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Jewish Y DNA and figuring out just how close the TMRCA

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  • #16
    Originally posted by josh w. View Post
    Keep in mind that the surname Krakovsky was probably adopted in the 1800s and the Lithuanian version in the 1900s. There are some Krakovskys in Lithuanian databases. The Slavic-Yiddish version of the name might also be found in Polish and Ukrainian databases, but probably not the Lithuanian version. Do you know the Yiddish version of your ancestor's given name-- that is how he would be listed in government records.
    Since most Jewish surnames in eastern Europe were not adopted until the 1800s, I would not expect the dna matches to have the same surname although the families might have lived in Krakow at some point.
    If your ancestor was Jewish, the primary spelling was probably Slavic and not Lithuanian. My mother's situation might illustrate the pattern. She had a Polish (Slavic) surname which was the only one the family used in Lithuania and in the US. She immigrated to the US a couple of years after Lithuania gained independence. I recently found Lithuanian transit records in which authorities changed her name to the Lithuanian spelling.

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    • #17
      Originally posted by josh w. View Post
      If your ancestor was Jewish, the primary spelling was probably Slavic and not Lithuanian. My mother's situation might illustrate the pattern. She had a Polish (Slavic) surname which was the only one the family used in Lithuania and in the US. She immigrated to the US a couple of years after Lithuania gained independence. I recently found Lithuanian transit records in which authorities changed her name to the Lithuanian spelling.
      Josh thank you once again for all of your tips!

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      • #18
        GD of 3 at 67 markers

        Hi Táltos,

        Going back to your first post, where you say "At the 67 marker level my brother has four matches at a GD of 3".

        In case it's of any help to you time-wise, I have a GD3 match at 67 markers who is a known distant cousin from our
        6 x great-grandfather who was born c1680.

        Not to say that your brother's match is that long ago, but you never know !

        Bob

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        • #19
          Originally posted by 247267 View Post
          Hi Táltos,

          Going back to your first post, where you say "At the 67 marker level my brother has four matches at a GD of 3".

          In case it's of any help to you time-wise, I have a GD3 match at 67 markers who is a known distant cousin from our
          6 x great-grandfather who was born c1680.

          Not to say that your brother's match is that long ago, but you never know !

          Bob
          Hi Bob,
          Thanks so much for that! That's exactly what I'm looking for. In my brother's small group of four other men (that he is a GD of 3 from at the 67 marker) they are all now tested to 111.

          They all match each other pretty close GD of 2 at 111. I forget off the top of my head if maybe two of them match closer than a 2. But anyway I am curious to see how far off my brother would be from the rest at the 111 marker. I hope there will be a decent sale for that upgrade soon.

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          • #20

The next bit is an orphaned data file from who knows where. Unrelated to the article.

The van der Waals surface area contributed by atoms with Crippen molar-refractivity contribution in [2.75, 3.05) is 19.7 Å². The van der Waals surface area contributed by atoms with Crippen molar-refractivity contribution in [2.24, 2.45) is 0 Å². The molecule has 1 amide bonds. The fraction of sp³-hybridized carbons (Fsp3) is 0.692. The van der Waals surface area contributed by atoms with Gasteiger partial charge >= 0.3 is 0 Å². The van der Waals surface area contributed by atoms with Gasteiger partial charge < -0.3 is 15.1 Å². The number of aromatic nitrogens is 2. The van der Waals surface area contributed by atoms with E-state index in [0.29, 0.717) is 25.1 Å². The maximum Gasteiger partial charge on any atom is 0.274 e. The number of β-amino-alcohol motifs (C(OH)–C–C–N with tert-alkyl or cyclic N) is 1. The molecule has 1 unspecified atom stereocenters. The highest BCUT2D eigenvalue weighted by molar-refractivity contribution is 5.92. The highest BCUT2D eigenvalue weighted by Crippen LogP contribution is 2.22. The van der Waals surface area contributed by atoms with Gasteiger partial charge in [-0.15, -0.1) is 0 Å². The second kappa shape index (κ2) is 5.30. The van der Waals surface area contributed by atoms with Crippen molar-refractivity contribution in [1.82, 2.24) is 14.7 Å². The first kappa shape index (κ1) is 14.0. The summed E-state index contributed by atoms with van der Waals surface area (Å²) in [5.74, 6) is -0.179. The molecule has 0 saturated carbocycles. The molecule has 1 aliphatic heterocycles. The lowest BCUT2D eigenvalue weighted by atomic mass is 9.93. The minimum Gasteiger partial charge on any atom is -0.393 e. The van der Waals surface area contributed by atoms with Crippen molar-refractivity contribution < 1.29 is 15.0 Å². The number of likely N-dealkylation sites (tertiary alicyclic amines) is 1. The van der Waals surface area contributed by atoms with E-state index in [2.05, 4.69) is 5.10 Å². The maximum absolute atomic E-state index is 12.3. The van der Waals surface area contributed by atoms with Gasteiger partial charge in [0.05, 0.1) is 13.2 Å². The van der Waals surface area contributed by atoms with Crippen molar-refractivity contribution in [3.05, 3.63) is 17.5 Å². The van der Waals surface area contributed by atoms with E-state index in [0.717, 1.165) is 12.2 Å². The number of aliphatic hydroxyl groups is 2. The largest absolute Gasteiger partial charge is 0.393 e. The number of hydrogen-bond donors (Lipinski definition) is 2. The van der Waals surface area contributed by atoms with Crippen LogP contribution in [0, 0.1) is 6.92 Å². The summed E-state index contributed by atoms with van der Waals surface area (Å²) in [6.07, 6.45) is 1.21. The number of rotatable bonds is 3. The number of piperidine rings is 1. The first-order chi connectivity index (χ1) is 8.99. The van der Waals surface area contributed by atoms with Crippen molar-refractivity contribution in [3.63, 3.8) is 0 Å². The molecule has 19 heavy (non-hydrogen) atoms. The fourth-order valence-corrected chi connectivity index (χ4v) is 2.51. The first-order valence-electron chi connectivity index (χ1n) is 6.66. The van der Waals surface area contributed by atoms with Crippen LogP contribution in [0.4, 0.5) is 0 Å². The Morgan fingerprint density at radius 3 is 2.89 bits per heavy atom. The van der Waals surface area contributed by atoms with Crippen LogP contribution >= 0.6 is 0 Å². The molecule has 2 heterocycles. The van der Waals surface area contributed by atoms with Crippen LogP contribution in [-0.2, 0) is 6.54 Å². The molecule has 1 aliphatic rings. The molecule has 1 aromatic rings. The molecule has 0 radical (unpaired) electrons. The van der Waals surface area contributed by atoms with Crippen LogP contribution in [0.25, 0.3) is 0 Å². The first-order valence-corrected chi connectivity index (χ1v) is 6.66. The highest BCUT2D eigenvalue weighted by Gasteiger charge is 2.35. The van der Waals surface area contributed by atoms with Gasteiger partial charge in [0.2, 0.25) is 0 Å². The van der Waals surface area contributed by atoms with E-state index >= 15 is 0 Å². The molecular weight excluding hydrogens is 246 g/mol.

My son and his father's 4th cousin tested and they have a distance of 4. Two of the markers they differ on are known to be fast mutating and one of the markers of the four is part of a pair. Their shared male ancestor was born in the late 1700s. Ashkenazi Jewish from Courland (Latvia) relocated to the Southern Ukraine. Jews came to Crimea and Southern Ukraine starting primarily in the 19th century. His family was part of the 1841 group of Jews, mostly from four Latvian cities (Mitau, Bausk, Kuldiga, Jenava) sent to form agricultural settlements. His ancestors had come to Courland from Prussia earlier.

            And I also can attest in my father's mother's family that endogamous marriages were the norm going back as far as we can find records. Levite, rabbinical family.

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            • #21
              Originally posted by blejerh View Post
              My son and his father's 4th cousin tested and they have a distance of 4. Two of the markers they differ on are known to be fast mutating and one of the markers of the four is part of a pair. Their shared male ancestor was born in the late 1700s. Ashkenazi Jewish from Courland (Latvia) relocated to the Southern Ukraine. Jews came to Crimea and Southern Ukraine starting primarily in the 19th century. His family was part of the 1841 group of Jews, mostly from four Latvian cities (Mitau, Bausk, Kuldiga, Jenava) sent to form agricultural settlements. His ancestors had come to Courland from Prussia earlier.

              And I also can attest in my father's mother's family that endogamous marriages were the norm going back as far as we can find records. Levite, rabbinical family.
              Thank you very much for sharing this. That is interesting to see a known but more distant relative compared and how far apart the GD can vary, and on what kind of markers. Being able to also compare this to Bob who posted a couple posts back is great! He is a GD of 3 on the 67 to a cousin that they share a 6x great grandfather back to 1680.

              I also appreciate the historical information that you gave about Jewish families in the region.
              Last edited by Táltos; 17 July 2014, 12:15 AM.

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